- Take care to manage your investment risk and be realistic about investment returns. In good markets, purchase rather than rent or lease so you are building an asset.
- Put as much aside as you can, and try living just below your means.
- If you do have periods where you are out of work, try living frugally until your income is back to normal.
- Optimize your business profits and apply some of them to your savings plan.
- Minimize taxes where possible so you can keep more of what you make.
- Make everything work twice as hard for you:
- Get credit cards with loyalty programs.
- Sign up for frequent customer programs to earn points.
- Make sure your bank is giving you the best deal on interest.
- Sell unused belongings on eBay and put the money in savings.
- Cancel used subscriptions and memberships for both your personal and business needs and move the saved money to savings.
- Periodically reach out to vendors to get a better deal on the expenses you incur. This could be for phone plans, utilities, and any other routine expense. Put the difference saved in savings.
- Select cars and trucks with good gas mileage and also high resale value. Consider that using Lyft or Uber may be cheaper than maintaining a car, depending on how much you drive. Put the difference in savings.
There are hundreds more ways to save more, and these will get you started in the right direction for 2019.
Reputation management is a relatively new area within marketing. In a way, it’s similar to digital public relations; it’s the management of a company’s reputation online. There’s also a customer service component to reputation management.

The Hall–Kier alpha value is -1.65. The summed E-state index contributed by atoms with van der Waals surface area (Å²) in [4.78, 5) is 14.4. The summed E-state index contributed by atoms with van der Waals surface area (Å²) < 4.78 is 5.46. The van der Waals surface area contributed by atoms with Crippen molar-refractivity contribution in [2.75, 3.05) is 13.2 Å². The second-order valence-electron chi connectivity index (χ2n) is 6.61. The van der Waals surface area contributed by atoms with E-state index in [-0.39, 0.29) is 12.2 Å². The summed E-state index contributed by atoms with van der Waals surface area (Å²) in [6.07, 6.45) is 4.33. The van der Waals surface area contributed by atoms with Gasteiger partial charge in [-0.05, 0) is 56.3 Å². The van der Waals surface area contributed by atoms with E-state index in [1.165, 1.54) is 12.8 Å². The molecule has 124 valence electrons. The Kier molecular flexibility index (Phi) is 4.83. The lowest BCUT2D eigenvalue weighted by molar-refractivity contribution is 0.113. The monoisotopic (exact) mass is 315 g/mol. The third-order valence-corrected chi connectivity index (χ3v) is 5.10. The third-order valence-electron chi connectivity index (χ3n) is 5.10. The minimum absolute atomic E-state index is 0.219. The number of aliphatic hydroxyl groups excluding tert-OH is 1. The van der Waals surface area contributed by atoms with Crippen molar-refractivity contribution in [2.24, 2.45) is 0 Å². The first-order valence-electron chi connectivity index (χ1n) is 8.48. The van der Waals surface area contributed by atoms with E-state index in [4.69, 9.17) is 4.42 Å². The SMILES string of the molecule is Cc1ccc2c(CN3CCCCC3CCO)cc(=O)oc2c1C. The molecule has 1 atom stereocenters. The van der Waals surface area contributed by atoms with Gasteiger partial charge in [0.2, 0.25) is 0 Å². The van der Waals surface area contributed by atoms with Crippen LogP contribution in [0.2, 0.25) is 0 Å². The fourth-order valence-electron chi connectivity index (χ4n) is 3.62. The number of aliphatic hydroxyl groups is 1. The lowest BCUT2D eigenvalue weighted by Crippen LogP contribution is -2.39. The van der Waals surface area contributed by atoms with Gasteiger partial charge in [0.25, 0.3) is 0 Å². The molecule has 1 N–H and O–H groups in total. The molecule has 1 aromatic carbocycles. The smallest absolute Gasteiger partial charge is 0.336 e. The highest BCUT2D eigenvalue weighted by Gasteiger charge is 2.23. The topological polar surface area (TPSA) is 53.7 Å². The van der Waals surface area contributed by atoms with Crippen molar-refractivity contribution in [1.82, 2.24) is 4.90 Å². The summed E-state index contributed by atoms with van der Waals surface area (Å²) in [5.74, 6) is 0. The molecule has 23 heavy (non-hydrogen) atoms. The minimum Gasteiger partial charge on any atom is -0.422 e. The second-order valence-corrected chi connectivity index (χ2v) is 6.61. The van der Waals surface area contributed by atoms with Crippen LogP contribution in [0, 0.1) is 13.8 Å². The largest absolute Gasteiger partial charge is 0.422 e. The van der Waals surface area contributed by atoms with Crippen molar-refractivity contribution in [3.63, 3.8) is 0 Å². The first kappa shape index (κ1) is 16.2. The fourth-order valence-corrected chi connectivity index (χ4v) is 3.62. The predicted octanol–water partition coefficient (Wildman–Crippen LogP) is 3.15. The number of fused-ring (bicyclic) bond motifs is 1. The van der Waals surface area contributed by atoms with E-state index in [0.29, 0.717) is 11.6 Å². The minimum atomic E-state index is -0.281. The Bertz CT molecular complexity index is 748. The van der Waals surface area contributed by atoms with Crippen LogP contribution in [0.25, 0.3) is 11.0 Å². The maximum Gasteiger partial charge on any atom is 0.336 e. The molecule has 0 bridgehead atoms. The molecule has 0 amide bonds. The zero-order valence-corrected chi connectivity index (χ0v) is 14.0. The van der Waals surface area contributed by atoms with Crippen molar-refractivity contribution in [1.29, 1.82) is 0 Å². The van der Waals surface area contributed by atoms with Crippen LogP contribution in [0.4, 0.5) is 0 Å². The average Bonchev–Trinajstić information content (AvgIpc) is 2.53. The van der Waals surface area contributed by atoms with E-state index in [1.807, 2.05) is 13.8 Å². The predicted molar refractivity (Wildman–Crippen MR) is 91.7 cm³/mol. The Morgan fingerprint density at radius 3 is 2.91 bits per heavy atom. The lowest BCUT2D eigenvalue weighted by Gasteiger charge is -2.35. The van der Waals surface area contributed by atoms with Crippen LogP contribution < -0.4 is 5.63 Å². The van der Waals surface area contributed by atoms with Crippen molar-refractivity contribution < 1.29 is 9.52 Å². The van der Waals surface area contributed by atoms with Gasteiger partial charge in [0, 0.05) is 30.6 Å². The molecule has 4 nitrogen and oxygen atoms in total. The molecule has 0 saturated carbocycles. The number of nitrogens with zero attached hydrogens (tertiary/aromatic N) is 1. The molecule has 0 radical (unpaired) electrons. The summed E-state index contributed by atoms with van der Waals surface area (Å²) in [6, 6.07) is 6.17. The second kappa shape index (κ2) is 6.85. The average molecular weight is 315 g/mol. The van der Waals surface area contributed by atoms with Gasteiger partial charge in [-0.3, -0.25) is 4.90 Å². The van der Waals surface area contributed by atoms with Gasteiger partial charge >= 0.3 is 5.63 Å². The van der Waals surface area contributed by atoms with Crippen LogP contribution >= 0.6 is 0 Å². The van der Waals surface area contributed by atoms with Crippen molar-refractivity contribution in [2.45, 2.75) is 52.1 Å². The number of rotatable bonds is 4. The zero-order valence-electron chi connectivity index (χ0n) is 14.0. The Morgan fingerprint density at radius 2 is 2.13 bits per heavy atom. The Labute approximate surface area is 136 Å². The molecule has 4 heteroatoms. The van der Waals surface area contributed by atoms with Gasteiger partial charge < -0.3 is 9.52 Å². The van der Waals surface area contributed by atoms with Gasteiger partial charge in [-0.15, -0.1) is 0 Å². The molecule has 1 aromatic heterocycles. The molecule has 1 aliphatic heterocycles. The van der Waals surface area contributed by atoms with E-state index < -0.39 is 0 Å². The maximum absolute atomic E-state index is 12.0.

Unlike public relations workers before the internet came along, today’s reputation managers must deal with what customers and other stakeholders publish publicly on social media, blogs, directories, and many other locations online.
A large part of the reputation management function is to monitor and reply to reviews. Company reviews are available on hundreds of sites. The most common places to look for reviews are Yelp, Google Business, Bing, Amazon, and shopping carts.
If a company receives a positive review, thanking the customer in a response is a nice gesture and recognizes their time spent writing the review. It also reassures others that the company is paying attention to customer feedback.
If the review is negative, swift action should be taken to respond, to apologize publicly, and to take the conversation to a private communications channel such as email or direct messaging. Customer service should get involved to resolve the issue quickly and satisfactorily. In some cases, posting a follow-up response to ask the client if the issue has been resolved is appropriate.
Companies should monitor more than just customer reviews. Sites like Glassdoor allow employees to post job satisfaction reviews for prospective workers. Companies in industries with chronic talent shortages will want to allocate resources to monitor these sites effectively.
Reputation management is not all about reviews; it’s also about mentions. Whenever your company name, CEO, or brand names are mentioned, a reputation manager should know about it.
There are now several apps that perform reputation management monitoring so that you’re alerted quickly to reviews or mentions. A very quick free option is to use Google Alerts to scour the web for company name mentions. Many of these apps also help a business garner more reviews and optimize them to improve their reputation.
Whether your business needs to worry about reputation management depends on many factors, but hopefully this overview will give you an idea of what’s possible in this space.